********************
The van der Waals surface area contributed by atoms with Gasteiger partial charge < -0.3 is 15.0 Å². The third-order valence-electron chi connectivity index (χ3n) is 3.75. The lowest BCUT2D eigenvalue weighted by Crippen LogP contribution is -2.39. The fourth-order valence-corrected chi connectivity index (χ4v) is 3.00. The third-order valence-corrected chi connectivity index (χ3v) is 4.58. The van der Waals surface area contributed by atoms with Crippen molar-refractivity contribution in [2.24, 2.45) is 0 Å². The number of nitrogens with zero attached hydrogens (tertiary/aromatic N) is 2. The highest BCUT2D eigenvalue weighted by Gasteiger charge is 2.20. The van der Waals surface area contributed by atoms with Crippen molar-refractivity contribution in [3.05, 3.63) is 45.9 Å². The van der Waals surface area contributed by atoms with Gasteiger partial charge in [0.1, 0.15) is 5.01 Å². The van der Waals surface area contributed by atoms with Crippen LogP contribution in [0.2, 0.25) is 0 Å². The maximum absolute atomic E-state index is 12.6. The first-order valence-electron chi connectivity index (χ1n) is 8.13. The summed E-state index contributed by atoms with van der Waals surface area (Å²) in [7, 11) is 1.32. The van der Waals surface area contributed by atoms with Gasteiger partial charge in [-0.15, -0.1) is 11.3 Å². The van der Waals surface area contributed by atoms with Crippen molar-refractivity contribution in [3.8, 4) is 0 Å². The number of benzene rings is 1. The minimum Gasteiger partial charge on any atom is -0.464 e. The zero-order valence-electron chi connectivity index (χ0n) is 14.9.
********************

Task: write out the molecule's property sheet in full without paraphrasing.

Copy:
The van der Waals surface area contributed by atoms with Gasteiger partial charge < -0.3 is 15.0 Å². The third-order valence-electron chi connectivity index (χ3n) is 3.75. The lowest BCUT2D eigenvalue weighted by Crippen LogP contribution is -2.39. The fourth-order valence-corrected chi connectivity index (χ4v) is 3.00. The third-order valence-corrected chi connectivity index (χ3v) is 4.58. The van der Waals surface area contributed by atoms with Crippen molar-refractivity contribution in [2.24, 2.45) is 0 Å². The number of nitrogens with zero attached hydrogens (tertiary/aromatic N) is 2. The highest BCUT2D eigenvalue weighted by Gasteiger charge is 2.20. The van der Waals surface area contributed by atoms with Crippen molar-refractivity contribution in [3.05, 3.63) is 45.9 Å². The van der Waals surface area contributed by atoms with Gasteiger partial charge in [0.1, 0.15) is 5.01 Å². The van der Waals surface area contributed by atoms with Crippen LogP contribution in [0.2, 0.25) is 0 Å². The maximum absolute atomic E-state index is 12.6. The first-order valence-electron chi connectivity index (χ1n) is 8.13. The summed E-state index contributed by atoms with van der Waals surface area (Å²) in [7, 11) is 1.32. The van der Waals surface area contributed by atoms with Gasteiger partial charge in [-0.15, -0.1) is 11.3 Å². The van der Waals surface area contributed by atoms with Crippen molar-refractivity contribution in [3.8, 4) is 0 Å². The number of benzene rings is 1. The minimum Gasteiger partial charge on any atom is -0.464 e. The zero-order valence-electron chi connectivity index (χ0n) is 14.9.